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Et tu, San Francisco? Eminent domain heading to larger cities

The prospect of it surviving has title insurers on edge

September 13, 2013
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The municipalities that have caught the eminent domain bug all share something in common – they’re all near or in California and exposed to a political ideology that generally believes the end always justifies the means – even if the chosen "means" is always much crueler and political than the initial harms reported to the public through the media.

Now we know at least one official associated with the city of San Francisco would like the larger municipality to take on eminent domain as a solution to help underwater borrowers, in the same way that Richmond, Calif., has been pursuing that strategy.

As reported by HousingWire, San Francisco Supervisor David Campos revealed plans to propose a similar resolution to get the County Board of Supervisors in San Francisco behind eminent domain as a tool for dealing with underwater borrowers.

After all, the proverbial torch was lit when the city of Richmond approved eminent domain in a 4-to-3 vote Tuesday night.

But the impact of eminent domain, which has yet to be used officially in this proposed fashion, could reverberate in a way that shocks various dimensions of the housing system, harming companies – even future homebuyers.

As HousingWire reported, the stocks of title insurers tumbled earlier this week in trading.

Early on, a slowdown in housing was suggested as the cause for the insurers' market woes. But, perhaps, the American Land Title Association sent the market a clearer picture as to why the stocks took a tumble a day after Richmond’s city council moved forward with eminent domain plans.

"The use of a municipality’s power of eminent domain to seize mortgage loans raises profound Constitutional and other legal concerns," said Michelle Korsmo, chief executive officer of the American Land Title Association (ALTA).  "It is clear that the recent proposal in Richmond, California, and subsequent legal filings are likely the start of a long and drawn out legal process."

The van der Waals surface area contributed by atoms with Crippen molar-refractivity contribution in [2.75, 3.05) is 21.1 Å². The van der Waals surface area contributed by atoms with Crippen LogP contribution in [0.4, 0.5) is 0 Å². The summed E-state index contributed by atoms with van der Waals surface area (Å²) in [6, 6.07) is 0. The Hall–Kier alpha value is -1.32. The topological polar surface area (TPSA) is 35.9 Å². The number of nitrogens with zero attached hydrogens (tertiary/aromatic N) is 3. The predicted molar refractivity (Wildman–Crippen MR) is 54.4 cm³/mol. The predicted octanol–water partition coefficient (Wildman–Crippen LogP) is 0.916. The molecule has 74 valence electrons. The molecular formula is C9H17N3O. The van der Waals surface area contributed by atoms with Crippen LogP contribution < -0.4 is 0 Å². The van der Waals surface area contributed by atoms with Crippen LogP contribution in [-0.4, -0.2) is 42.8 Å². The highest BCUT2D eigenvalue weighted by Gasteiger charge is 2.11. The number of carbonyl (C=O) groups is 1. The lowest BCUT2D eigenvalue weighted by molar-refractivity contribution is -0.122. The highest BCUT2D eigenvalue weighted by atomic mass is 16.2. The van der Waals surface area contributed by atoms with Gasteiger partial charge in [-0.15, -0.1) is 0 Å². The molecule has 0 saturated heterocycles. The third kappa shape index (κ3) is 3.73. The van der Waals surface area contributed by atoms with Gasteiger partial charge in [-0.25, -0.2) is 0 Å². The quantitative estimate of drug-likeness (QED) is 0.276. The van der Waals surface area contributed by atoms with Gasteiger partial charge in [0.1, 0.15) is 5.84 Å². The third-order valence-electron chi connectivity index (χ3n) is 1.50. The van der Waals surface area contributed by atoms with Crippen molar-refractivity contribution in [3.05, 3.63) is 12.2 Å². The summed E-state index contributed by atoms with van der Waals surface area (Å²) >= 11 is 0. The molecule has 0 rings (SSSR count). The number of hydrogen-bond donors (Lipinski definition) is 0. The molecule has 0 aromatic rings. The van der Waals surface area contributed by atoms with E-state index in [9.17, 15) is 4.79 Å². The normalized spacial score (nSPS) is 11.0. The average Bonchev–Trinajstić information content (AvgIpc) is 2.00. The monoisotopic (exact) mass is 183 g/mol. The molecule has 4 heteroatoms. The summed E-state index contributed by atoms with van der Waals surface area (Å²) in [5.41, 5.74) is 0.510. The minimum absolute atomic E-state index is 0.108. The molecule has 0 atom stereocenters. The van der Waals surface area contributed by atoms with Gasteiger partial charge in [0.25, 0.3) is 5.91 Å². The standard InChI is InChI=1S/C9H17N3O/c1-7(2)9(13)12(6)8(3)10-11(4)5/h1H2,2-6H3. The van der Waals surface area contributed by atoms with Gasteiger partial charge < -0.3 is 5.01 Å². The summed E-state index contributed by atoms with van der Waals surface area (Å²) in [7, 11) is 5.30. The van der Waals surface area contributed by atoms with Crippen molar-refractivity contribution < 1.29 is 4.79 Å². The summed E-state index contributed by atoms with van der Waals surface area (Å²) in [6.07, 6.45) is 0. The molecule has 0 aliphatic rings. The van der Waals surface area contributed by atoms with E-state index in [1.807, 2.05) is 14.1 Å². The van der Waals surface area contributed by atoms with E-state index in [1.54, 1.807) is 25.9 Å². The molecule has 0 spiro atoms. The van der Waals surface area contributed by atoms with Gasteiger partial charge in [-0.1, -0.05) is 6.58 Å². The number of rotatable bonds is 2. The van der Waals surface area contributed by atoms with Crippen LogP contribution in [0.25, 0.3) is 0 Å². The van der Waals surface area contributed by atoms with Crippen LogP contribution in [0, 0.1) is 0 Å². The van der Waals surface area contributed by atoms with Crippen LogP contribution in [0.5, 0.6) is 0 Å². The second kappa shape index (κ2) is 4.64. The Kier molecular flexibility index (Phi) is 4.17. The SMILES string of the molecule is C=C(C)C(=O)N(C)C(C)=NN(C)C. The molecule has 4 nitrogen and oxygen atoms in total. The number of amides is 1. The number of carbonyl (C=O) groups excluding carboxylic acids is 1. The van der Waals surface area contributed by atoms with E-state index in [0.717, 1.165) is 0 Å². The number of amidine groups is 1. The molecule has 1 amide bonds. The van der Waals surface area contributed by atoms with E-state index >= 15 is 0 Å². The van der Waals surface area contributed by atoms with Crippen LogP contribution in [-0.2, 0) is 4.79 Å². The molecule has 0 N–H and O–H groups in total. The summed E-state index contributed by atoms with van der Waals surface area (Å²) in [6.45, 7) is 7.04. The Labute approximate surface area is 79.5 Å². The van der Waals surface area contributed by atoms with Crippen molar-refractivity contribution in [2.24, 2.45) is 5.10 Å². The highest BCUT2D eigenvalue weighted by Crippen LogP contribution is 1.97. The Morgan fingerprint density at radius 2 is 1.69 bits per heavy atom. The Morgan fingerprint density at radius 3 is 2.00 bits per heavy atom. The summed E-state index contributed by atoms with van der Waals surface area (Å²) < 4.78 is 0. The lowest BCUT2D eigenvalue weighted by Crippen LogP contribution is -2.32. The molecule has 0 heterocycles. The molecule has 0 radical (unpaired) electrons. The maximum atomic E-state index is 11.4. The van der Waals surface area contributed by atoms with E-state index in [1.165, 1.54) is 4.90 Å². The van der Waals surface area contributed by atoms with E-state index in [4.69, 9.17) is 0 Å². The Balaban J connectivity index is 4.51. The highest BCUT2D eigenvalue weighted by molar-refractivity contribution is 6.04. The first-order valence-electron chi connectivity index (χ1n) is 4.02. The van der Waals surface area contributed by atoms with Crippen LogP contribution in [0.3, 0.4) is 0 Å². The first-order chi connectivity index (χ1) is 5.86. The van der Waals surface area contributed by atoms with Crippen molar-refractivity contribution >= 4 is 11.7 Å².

Korsmo went on to say the chief problem with eminent domain is that it upsets a complex legal and financial structure already in place, leaving future homebuyers and homeowners on the hook.

"Until these lawsuits are resolved, homeowners may not know who to pay or the amount they need to pay off their mortgage. Additionally, any purported extinguishment of an original mortgage obtained through the eminent domain process may cause title insurance to be unavailable in subsequent transactions, or, at a minimum, result in exclusions from title insurance coverage. Title insurance protects real property owners and mortgage lenders against losses from possible defects in the title.  In addition, rulings on eminent domain challenges in one jurisdiction will likely create a ripple effect impacting the legality of this type of eminent domain in all jurisdictions.”

So if it was a mystery Wednesday as to why title insurers took a tumble on the New York Stock Exchange, perhaps the above stated fears were the underlying cause.

Either way, what’s in store for the market with eminent domain on the table could be even more legal infighting.

If any of these proposals do stick long-term, it won’t be surprising if consumers on the other side of the market end up picking up the bill one way or another.

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